Throughout his career, some of the best and worst games from Eli Manning have come against the Cowboys. Whether it was the playoff game, what has become the unofficial annual opener for a number of seasons, or those late-season contests that always seemed to have postseason implications for one if not both teams, Manning’s years usually were measured by — and reflected through — how he performed against this particular NFC East opponent.
Manning has thrown 53 touchdown passes against Dallas, more than any other opponent.
Whenever Manning faced Dallas, win or lose, it felt memorable. His first start against them was his rookie season in 2004, when he engineered a game-winning drive in the season finale for his first career victory. His overall record against the Cowboys is 14-17.
But that rivalry no longer exists. At least not on a personal level.
Pretty weird? “It will be, it will be,” Cowboys coach Jason Garrett said of no longer seeing Number 10 in these bi-annual meetings.
Monday’s game, therefore, will feel a little like when a new actor plays a familiar character.
The Giants have a new James Bond.
Welcome to the rodeo, Daniel Jones.
The Giants’ rookie quarterback will make the seventh start of his career on Monday night, but perhaps more importantly, it will be his first against the Cowboys. He did face them sparingly in a mop-up role late in the blowout loss in Week 1, but this will be Jones’ official introduction to the team that is always circled — twice — on the Giants’ schedule.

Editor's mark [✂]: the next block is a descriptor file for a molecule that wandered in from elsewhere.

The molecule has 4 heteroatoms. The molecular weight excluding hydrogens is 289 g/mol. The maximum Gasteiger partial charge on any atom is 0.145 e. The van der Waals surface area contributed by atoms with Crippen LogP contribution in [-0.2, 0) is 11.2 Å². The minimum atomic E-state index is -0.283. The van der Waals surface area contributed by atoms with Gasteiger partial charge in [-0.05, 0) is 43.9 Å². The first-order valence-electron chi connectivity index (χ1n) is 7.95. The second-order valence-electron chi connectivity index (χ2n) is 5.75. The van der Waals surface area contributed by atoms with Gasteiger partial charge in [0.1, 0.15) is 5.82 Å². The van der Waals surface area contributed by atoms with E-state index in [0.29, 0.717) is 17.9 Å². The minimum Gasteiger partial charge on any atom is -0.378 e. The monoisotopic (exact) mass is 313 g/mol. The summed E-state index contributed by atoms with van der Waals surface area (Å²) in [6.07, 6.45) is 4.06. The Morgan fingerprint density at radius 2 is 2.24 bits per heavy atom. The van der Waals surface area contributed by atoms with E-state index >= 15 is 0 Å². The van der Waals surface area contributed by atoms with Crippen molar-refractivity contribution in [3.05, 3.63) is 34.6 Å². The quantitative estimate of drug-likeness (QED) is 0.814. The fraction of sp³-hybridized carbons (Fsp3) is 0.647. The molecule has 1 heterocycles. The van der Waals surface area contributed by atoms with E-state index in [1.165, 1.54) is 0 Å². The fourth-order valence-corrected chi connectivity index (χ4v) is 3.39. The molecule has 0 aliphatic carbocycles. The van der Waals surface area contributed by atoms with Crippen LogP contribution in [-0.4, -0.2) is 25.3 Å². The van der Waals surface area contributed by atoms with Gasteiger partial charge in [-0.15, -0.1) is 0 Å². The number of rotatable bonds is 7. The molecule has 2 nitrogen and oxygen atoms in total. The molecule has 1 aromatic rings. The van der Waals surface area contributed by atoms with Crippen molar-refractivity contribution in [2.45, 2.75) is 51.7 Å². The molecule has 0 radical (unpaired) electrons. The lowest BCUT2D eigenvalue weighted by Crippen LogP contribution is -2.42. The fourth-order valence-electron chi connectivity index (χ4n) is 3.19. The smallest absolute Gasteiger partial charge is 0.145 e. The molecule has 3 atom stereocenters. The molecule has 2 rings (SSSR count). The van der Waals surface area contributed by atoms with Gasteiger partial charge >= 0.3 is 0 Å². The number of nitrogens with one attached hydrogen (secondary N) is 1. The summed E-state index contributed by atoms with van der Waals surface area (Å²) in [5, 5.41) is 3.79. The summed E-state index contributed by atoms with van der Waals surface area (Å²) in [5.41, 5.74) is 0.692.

Part of what has made the Giants-Cowboys series so intriguing over the decades has been the quarterback play by both teams. The two franchises are generally identified by the players at that position, especially against each other.
Manning and Tony Romo were always compared with each other. Troy Aikman always stood out against the Giants’ void of a franchise quarterback through most of the 1990s.
More recently, in his last three games against the Giants, Dak Prescott has thrown for 1,053 yards and nine touchdowns without an interception. He’s basically defined the latest chapters of the rivalry.
“Ouch,” Pat Shurmur said when those stats were relayed to him. “We have to get that fixed.”
Especially when it’s a division quarterback doing it against the Giants. Especially when he has a star on his helmet.
Now Jones becomes part of that quarterback tradition.
“It is a rivalry, these two teams,” Jones said. “It’s a divisional game, it’s an important game, it’s a big game, and I realize that there’s a rivalry element to the two teams playing, just in that they’ve been in the division and played for a long time. So I’m excited to be part of that. Yeah, I think I realize it’s a big game.”
It’s also a chance to lay some groundwork for what could be a decade or more of meetings. For however long Jones wears a Giants uniform as the starting quarterback, he’ll be facing the Cowboys twice a year every year.
“[Jones] has played against the Redskins, a division foe, and he’s played against some really outstanding defenses along the way here,” Shurmur said. “He’s played on the road, he’s played at home. He’s just clicking them all off. This just happens to be the first time he’s [starting] against the Cowboys.”
But Shurmur also admitted it has significance.
“It is important,” he said.
Not just for Monday, but for the duration of Jones’ Giants tenure.
Just as it became for Manning, how Jones plays against the Cowboys likely will become a bellwether for his seasons to come and a measuring stick for his career.